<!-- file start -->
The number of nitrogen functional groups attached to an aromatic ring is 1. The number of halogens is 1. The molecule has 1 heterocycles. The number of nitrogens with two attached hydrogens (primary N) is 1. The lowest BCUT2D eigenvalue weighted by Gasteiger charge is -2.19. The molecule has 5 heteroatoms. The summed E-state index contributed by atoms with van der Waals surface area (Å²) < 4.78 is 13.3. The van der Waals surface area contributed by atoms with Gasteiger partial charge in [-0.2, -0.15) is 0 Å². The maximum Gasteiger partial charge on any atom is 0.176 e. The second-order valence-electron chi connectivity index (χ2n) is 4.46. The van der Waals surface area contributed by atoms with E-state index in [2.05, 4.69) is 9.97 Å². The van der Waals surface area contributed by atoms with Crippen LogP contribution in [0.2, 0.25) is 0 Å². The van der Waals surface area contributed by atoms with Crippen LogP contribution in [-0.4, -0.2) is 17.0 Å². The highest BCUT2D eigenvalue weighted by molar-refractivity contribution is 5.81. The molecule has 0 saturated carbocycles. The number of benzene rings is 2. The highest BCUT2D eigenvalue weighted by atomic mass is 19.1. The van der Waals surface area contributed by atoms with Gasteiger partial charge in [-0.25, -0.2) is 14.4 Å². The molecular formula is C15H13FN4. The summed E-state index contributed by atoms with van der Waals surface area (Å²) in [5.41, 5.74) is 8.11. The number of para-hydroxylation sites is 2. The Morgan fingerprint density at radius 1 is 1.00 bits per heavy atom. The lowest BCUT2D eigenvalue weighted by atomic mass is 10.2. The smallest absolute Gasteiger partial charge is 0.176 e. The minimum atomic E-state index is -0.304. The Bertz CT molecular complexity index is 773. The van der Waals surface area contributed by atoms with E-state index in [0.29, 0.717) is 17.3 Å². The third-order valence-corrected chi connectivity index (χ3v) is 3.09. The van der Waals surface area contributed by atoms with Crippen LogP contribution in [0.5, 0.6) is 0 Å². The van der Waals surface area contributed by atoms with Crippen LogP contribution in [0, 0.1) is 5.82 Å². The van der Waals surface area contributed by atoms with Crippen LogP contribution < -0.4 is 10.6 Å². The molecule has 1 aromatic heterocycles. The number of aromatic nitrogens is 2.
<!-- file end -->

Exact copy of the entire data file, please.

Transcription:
The number of nitrogen functional groups attached to an aromatic ring is 1. The number of halogens is 1. The molecule has 1 heterocycles. The number of nitrogens with two attached hydrogens (primary N) is 1. The lowest BCUT2D eigenvalue weighted by Gasteiger charge is -2.19. The molecule has 5 heteroatoms. The summed E-state index contributed by atoms with van der Waals surface area (Å²) < 4.78 is 13.3. The van der Waals surface area contributed by atoms with Gasteiger partial charge in [-0.2, -0.15) is 0 Å². The maximum Gasteiger partial charge on any atom is 0.176 e. The second-order valence-electron chi connectivity index (χ2n) is 4.46. The van der Waals surface area contributed by atoms with E-state index in [2.05, 4.69) is 9.97 Å². The van der Waals surface area contributed by atoms with Crippen LogP contribution in [0.2, 0.25) is 0 Å². The van der Waals surface area contributed by atoms with Crippen LogP contribution in [-0.4, -0.2) is 17.0 Å². The highest BCUT2D eigenvalue weighted by molar-refractivity contribution is 5.81. The molecule has 0 saturated carbocycles. The number of benzene rings is 2. The highest BCUT2D eigenvalue weighted by atomic mass is 19.1. The van der Waals surface area contributed by atoms with Gasteiger partial charge in [-0.25, -0.2) is 14.4 Å². The molecular formula is C15H13FN4. The summed E-state index contributed by atoms with van der Waals surface area (Å²) in [5.41, 5.74) is 8.11. The number of para-hydroxylation sites is 2. The Morgan fingerprint density at radius 1 is 1.00 bits per heavy atom. The lowest BCUT2D eigenvalue weighted by atomic mass is 10.2. The smallest absolute Gasteiger partial charge is 0.176 e. The minimum atomic E-state index is -0.304. The Bertz CT molecular complexity index is 773. The van der Waals surface area contributed by atoms with E-state index in [0.29, 0.717) is 17.3 Å². The third-order valence-corrected chi connectivity index (χ3v) is 3.09. The van der Waals surface area contributed by atoms with Crippen LogP contribution in [0.5, 0.6) is 0 Å². The van der Waals surface area contributed by atoms with Crippen LogP contribution in [0, 0.1) is 5.82 Å². The van der Waals surface area contributed by atoms with Crippen LogP contribution < -0.4 is 10.6 Å². The molecule has 1 aromatic heterocycles. The number of aromatic nitrogens is 2.